Tags: Association news, legal

Legally speaking: Can a buyer get a ‘do-over’ after rejecting a counter?

lady justice

By Peg Ritenour, Ohio REALTORS Vice President of Legal Services/Administration

The OAR Legal Assistance Hotline receives an array of real estate-related legal questions — including license law issues, disclosure, contract law, ethics and commission problems, among others. In an effort to help you work within the law, “Legally Speaking” spotlights some of the timely questions that are being asked by REALTORS. This question involves contracts…

Q: A buyer made an offer which the sellers countered. The buyer told his agent he was rejecting this counteroffer and the buyer’s agent communicated this fact to the listing agent. The next day the buyer called his agent and told her he had reconsidered and really wanted the house after all. The agent immediately called the listing agent, only to find out that the sellers were accepting another offer. When the first buyers learned this they hurriedly signed the sellers’ counteroffer and their agent hand delivered it to the listing agent’s office. Do the sellers have a legally enforceable contract with the first buyer?

A: No. The buyer doesn’t get a “do over” or second shot at the apple!

Under Ohio contract law when an offer or counteroffer is rejected it is no longer open for acceptance. The only exception to this is if the person who made the offer (the offeror) is willing to honor the subsequent acceptance. In this situation, once the first buyer rejected the sellers’ counteroffer and that fact was communicated to the listing agent, the counteroffer was terminated. As such, it was no longer open for acceptance by the first buyer. Signing the counter and racing it over to the listing office was a futile act because the seller wasn’t willing to still go forward with the first buyer and chose instead to accept the second offer he received.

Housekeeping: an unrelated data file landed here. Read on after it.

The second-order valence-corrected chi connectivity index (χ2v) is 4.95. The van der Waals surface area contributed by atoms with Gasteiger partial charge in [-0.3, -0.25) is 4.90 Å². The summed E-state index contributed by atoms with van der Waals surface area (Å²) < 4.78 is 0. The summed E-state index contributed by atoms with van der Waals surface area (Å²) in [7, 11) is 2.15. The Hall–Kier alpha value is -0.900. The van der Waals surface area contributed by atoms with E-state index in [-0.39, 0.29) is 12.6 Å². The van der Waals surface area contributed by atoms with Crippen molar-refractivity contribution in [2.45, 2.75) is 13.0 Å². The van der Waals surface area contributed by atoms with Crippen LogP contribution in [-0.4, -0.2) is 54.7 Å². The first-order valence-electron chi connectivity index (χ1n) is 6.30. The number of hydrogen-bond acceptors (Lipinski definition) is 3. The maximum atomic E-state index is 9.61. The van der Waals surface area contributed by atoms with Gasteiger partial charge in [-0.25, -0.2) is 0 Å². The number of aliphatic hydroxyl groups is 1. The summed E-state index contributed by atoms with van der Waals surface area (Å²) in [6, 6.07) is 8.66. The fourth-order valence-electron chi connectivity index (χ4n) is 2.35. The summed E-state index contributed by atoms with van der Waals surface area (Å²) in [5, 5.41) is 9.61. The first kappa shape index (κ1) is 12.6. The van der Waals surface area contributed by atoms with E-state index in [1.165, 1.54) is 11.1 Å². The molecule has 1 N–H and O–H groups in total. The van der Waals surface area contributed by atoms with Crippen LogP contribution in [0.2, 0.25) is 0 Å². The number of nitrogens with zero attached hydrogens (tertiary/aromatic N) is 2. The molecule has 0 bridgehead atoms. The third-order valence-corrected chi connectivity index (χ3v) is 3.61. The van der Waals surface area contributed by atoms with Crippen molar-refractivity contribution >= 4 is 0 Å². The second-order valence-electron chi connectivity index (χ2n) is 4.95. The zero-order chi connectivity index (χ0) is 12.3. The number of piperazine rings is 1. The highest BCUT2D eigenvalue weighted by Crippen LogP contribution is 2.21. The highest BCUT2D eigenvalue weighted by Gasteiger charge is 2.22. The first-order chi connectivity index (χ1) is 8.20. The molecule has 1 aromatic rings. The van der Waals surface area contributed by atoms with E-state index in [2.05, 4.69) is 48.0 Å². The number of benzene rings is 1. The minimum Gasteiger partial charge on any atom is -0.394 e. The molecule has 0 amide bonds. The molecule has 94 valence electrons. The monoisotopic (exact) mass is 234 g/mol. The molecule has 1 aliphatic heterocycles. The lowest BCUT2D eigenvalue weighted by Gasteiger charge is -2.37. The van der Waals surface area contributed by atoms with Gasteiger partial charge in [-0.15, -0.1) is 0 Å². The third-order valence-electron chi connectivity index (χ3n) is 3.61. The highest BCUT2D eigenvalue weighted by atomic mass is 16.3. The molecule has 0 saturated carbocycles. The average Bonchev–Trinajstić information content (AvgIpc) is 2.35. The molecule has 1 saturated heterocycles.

This outcome is true regardless of whether the rejection was done verbally or in writing and regardless of whether the expiration date on the seller’s counteroffer hadn’t expired yet (i.e., the counter is rejected on August 26th, but was open for acceptance until August 28th). As most REALTORS remember from their real estate law class, under Ohio’s statute of frauds, a purchase contract must be in writing and must be signed to be enforceable. However there is no similar legal requirement that a rejection must be done in writing or be signed to be effective. Therefore a verbal rejection is sufficient. Of course it is always a good business practice to get a rejection in writing because it documents that the offer was presented and the party’s rejection. However if the offer or counter is rejected and that fact is communicated — even verbally — that offer/counteroffer is terminated. That means it is no longer open for acceptance, regardless of whether the original expiration date hasn’t passed yet. The rejection terminates the offer/counter and it is off the table unless the other party (in this scenario the seller) is willing to put it back in play.

The “take away” for REALTORS should be to counsel their clients to be sure about their decision to reject an offer. Once they direct their agent to communicate to the other party that they are rejecting an offer or counteroffer and that notification is made, there is no “do over!” Because communicating a rejection isn’t something that must be done immediately, sleeping on a decision is sometimes the best advice you can give your client.

 

Legal articles provided in the OAR Daily Buzz are intended to provide broad, general information about the law and is not intended to be legal advice. Before applying this information to a specific legal problem, readers are urged to seek advice from an attorney. 

Tags: legal, Legally Speaking